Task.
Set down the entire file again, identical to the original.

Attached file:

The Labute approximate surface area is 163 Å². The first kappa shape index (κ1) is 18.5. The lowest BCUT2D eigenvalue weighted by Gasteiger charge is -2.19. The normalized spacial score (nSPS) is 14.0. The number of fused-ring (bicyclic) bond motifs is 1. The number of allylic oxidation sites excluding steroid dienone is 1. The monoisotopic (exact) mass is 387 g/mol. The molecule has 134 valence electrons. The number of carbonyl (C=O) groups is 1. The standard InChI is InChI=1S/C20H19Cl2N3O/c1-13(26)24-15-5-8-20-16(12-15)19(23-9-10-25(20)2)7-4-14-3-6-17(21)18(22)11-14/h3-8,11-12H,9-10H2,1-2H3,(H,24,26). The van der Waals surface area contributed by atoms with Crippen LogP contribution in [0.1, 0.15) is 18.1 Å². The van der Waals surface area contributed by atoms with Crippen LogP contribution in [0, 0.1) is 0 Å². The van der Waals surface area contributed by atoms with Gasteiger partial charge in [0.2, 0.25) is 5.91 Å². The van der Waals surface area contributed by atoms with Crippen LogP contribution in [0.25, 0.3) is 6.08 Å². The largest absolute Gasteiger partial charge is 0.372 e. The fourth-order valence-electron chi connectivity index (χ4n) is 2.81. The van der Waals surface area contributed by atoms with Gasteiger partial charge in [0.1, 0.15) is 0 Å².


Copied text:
The Labute approximate surface area is 163 Å². The first kappa shape index (κ1) is 18.5. The lowest BCUT2D eigenvalue weighted by Gasteiger charge is -2.19. The normalized spacial score (nSPS) is 14.0. The number of fused-ring (bicyclic) bond motifs is 1. The number of allylic oxidation sites excluding steroid dienone is 1. The monoisotopic (exact) mass is 387 g/mol. The molecule has 134 valence electrons. The number of carbonyl (C=O) groups is 1. The standard InChI is InChI=1S/C20H19Cl2N3O/c1-13(26)24-15-5-8-20-16(12-15)19(23-9-10-25(20)2)7-4-14-3-6-17(21)18(22)11-14/h3-8,11-12H,9-10H2,1-2H3,(H,24,26). The van der Waals surface area contributed by atoms with Crippen LogP contribution in [0.1, 0.15) is 18.1 Å². The van der Waals surface area contributed by atoms with Crippen LogP contribution in [0, 0.1) is 0 Å². The van der Waals surface area contributed by atoms with Gasteiger partial charge in [0.2, 0.25) is 5.91 Å². The van der Waals surface area contributed by atoms with Crippen LogP contribution in [0.25, 0.3) is 6.08 Å². The largest absolute Gasteiger partial charge is 0.372 e. The fourth-order valence-electron chi connectivity index (χ4n) is 2.81. The van der Waals surface area contributed by atoms with Gasteiger partial charge in [0.1, 0.15) is 0 Å².